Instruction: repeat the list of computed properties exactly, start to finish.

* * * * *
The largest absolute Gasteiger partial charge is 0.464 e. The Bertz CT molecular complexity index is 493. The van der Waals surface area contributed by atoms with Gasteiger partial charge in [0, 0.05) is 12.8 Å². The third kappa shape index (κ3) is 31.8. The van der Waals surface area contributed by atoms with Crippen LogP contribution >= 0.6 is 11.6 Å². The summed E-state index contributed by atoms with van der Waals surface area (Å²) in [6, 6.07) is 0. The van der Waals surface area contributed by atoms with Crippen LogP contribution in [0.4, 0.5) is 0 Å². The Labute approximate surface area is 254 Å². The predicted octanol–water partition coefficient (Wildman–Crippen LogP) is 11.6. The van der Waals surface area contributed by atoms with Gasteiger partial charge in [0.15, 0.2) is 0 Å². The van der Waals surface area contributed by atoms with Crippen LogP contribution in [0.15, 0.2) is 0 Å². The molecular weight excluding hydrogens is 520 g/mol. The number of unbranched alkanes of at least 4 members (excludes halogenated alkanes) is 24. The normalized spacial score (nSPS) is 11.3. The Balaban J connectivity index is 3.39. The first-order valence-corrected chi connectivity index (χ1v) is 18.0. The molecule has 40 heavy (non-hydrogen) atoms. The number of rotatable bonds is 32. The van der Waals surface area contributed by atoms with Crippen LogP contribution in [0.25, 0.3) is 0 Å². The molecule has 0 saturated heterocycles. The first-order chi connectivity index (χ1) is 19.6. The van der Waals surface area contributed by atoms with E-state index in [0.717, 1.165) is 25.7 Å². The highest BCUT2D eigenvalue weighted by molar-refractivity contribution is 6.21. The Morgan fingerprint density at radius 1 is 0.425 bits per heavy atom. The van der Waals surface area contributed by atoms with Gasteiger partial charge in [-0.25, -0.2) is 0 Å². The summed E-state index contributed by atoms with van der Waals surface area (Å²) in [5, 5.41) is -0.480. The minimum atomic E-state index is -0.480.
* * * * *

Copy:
The largest absolute Gasteiger partial charge is 0.464 e. The Bertz CT molecular complexity index is 493. The van der Waals surface area contributed by atoms with Gasteiger partial charge in [0, 0.05) is 12.8 Å². The third kappa shape index (κ3) is 31.8. The van der Waals surface area contributed by atoms with Crippen LogP contribution >= 0.6 is 11.6 Å². The summed E-state index contributed by atoms with van der Waals surface area (Å²) in [6, 6.07) is 0. The van der Waals surface area contributed by atoms with Crippen LogP contribution in [0.4, 0.5) is 0 Å². The Labute approximate surface area is 254 Å². The predicted octanol–water partition coefficient (Wildman–Crippen LogP) is 11.6. The van der Waals surface area contributed by atoms with Gasteiger partial charge in [0.15, 0.2) is 0 Å². The van der Waals surface area contributed by atoms with Crippen LogP contribution in [0.15, 0.2) is 0 Å². The molecular weight excluding hydrogens is 520 g/mol. The number of unbranched alkanes of at least 4 members (excludes halogenated alkanes) is 24. The normalized spacial score (nSPS) is 11.3. The Balaban J connectivity index is 3.39. The first-order valence-corrected chi connectivity index (χ1v) is 18.0. The molecule has 40 heavy (non-hydrogen) atoms. The number of rotatable bonds is 32. The van der Waals surface area contributed by atoms with Crippen LogP contribution in [0.25, 0.3) is 0 Å². The molecule has 0 saturated heterocycles. The first-order chi connectivity index (χ1) is 19.6. The van der Waals surface area contributed by atoms with E-state index in [0.717, 1.165) is 25.7 Å². The highest BCUT2D eigenvalue weighted by molar-refractivity contribution is 6.21. The Morgan fingerprint density at radius 1 is 0.425 bits per heavy atom. The van der Waals surface area contributed by atoms with Gasteiger partial charge in [-0.25, -0.2) is 0 Å². The summed E-state index contributed by atoms with van der Waals surface area (Å²) in [5, 5.41) is -0.480. The minimum atomic E-state index is -0.480.